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COVID-19 mortality drives historic rise in US life industry death benefits


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COVID-19 mortality drives historic rise in US life industry death benefits

The U.S. life insurance industry experienced its largest year-over-year increase in death benefits in any quarter in at least the past 19 years as the pandemic pushed claims volumes higher.

At $21.54 billion, according to data compiled as of Sept. 14, second-quarter death benefits represent an increase of 18.2% on a year-over-year basis. It also represented the highest level of death benefits on an absolute basis unadjusted for inflation since at least the start of 2001, the first period for which S&P Global Market Intelligence has compiled quarterly statutory financials.

Historically significant declines in certain other expenses more than offset the drag related to death benefits, however. Overall benefit payments in the second quarter across life, annuity and accident and health business lines declined by 3.6%, fueled by a drop in disability and accident and health benefits that was unprecedented in recent times. The 17.1% decline in those benefits marked the first year-over-year retreat of any amount since the third quarter of 2013 and was the largest drop since at least the start of 2002. Surrender benefits and withdrawals for life contracts tumbled by 21.8% on a year-over-year basis in the second quarter, which stands as the largest fall since the fourth quarter of 2009.

The only other double-digit year-over-year increase in death benefits during the past 19 years hit the books in the third quarter of 2007 at a rate of 12.2%.

Various publicly traded companies indicated during second-quarter earnings conference calls and in 10-Q filings that COVID-19-related mortality negatively impacted their results to at least some extent. Quarterly statutory filings generally offer no granularity or commentary about the nature of benefit payments beyond the breakdown by product category, but the combination of the public company reporting and publicly available disclosures by private entities suggest that the pandemic played a significant role.

New York Life Insurance Co., for example, said higher claims volume, which included effects from COVID-19, led to increasing death benefits in its Agency Life and New York Life Direct segments in the first half of the year, according to a supplement filed in conjunction with its global debt issuance program. The parent of National Life Insurance Co. attributed higher policy benefits to "less favorable mortality experience, elevated by COVID-19 and some large case claims" in its second-quarter financial report. Death benefits at the National Life group, as consolidated by S&P Global Market Intelligence, increased by 47.9% year over year in the second quarter.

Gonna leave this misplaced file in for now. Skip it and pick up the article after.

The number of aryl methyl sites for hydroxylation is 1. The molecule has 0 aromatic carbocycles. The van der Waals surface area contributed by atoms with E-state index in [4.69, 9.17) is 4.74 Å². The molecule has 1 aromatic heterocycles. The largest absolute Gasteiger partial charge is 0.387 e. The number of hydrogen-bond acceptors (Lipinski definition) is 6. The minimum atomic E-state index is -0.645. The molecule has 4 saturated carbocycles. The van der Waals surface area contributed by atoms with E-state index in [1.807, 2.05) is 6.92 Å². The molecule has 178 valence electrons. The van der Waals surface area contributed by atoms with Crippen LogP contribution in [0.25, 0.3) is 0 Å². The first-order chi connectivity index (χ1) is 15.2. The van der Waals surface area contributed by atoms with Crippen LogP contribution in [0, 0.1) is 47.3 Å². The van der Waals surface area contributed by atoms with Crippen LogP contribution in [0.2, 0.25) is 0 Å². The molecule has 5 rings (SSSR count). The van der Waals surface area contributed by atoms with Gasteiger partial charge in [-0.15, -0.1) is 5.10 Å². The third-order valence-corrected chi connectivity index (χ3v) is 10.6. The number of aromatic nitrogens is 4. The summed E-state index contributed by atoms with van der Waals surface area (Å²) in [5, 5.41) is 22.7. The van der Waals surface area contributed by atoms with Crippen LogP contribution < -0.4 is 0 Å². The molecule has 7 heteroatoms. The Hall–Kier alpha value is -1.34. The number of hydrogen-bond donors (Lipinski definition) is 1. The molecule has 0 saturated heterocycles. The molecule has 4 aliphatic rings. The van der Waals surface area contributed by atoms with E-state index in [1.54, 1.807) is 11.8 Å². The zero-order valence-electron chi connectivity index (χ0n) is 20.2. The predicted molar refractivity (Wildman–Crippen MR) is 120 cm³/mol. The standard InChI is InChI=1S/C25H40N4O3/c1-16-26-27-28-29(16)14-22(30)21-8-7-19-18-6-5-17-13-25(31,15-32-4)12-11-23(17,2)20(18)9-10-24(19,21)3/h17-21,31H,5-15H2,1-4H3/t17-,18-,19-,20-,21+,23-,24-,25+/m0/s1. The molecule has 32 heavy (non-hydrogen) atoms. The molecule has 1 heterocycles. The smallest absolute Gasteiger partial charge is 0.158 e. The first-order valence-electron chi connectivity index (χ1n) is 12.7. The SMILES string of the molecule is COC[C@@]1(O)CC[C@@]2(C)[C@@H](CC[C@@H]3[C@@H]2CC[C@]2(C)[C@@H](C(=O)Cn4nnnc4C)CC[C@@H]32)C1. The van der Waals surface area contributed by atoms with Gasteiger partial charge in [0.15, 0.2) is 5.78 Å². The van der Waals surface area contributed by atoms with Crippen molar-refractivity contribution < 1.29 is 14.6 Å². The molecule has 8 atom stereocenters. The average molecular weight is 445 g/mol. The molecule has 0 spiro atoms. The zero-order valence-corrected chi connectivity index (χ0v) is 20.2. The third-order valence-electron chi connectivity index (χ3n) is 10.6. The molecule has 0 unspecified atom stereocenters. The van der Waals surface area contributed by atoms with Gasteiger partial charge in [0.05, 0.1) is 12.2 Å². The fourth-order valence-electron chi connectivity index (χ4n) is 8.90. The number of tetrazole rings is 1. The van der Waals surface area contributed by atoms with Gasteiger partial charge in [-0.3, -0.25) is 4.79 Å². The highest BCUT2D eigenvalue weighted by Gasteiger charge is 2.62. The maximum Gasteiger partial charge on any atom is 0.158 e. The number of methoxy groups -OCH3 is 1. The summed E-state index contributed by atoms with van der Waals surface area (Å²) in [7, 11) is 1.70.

Among the 20 largest U.S. life groups by 2019 individual life net premiums, 16 posted double-digit percentage growth in death benefits. Only one, the group led by Pacific Life Insurance Co., showed any decrease.

Conversely, 11 of the 20-largest U.S. life groups by 2019 accident and health net premiums experienced double-digit percentage drops in disability and A&H benefits. Several of the groups that ranked among the top 20 by net premiums in both categories, including Aflac Inc., Guardian Life Insurance Co. of America, Lincoln National Corp., MetLife Inc. and Mutual of Omaha Insurance Co. and Sun Life Financial Inc., showed double-digit increases in death benefits and double-digit declines in disability and A&H benefits.

UnitedHealth Group Inc., the largest U.S. life group by 2019 A&H net premiums, reported lower-than-expected utilization in the second quarter. The company reported to state regulators in various Medicare supplement rate filings, for instance, that utilization had been "suppressed ... for a period of time beginning mid-March 2020 from members delaying services due to COVID lockdowns." Various dental insurers reported similar experiences in filings made in conjunction with premium credits and other forms of policyholder relief.

The life industry's $68.45 billion in surrenders and withdrawals, meanwhile, marked its lowest sum in a single reporting period since the third quarter of 2016 — an expected outcome in an ultra-low interest rate environment. Out of the 59 U.S. life groups and stand-alone entities that had $100 million or more in surrenders and withdrawals in the second quarter of 2019, 43 posted double-digit percentage declines on a year-over-year basis.

Lower benefits, surrenders and withdrawals, as well as the accounting for Jackson National Life Insurance Co.'s reinsurance deal with Athene Holding Ltd., contributed to record statutory pretax operating income of $47.66 billion for the U.S. life industry in the second quarter, one quarter removed from a record pretax operating loss of $50.12 billion. Wild swings in aggregate reserves during a period of extreme financial market volatility were largely responsible for both outlying results, however.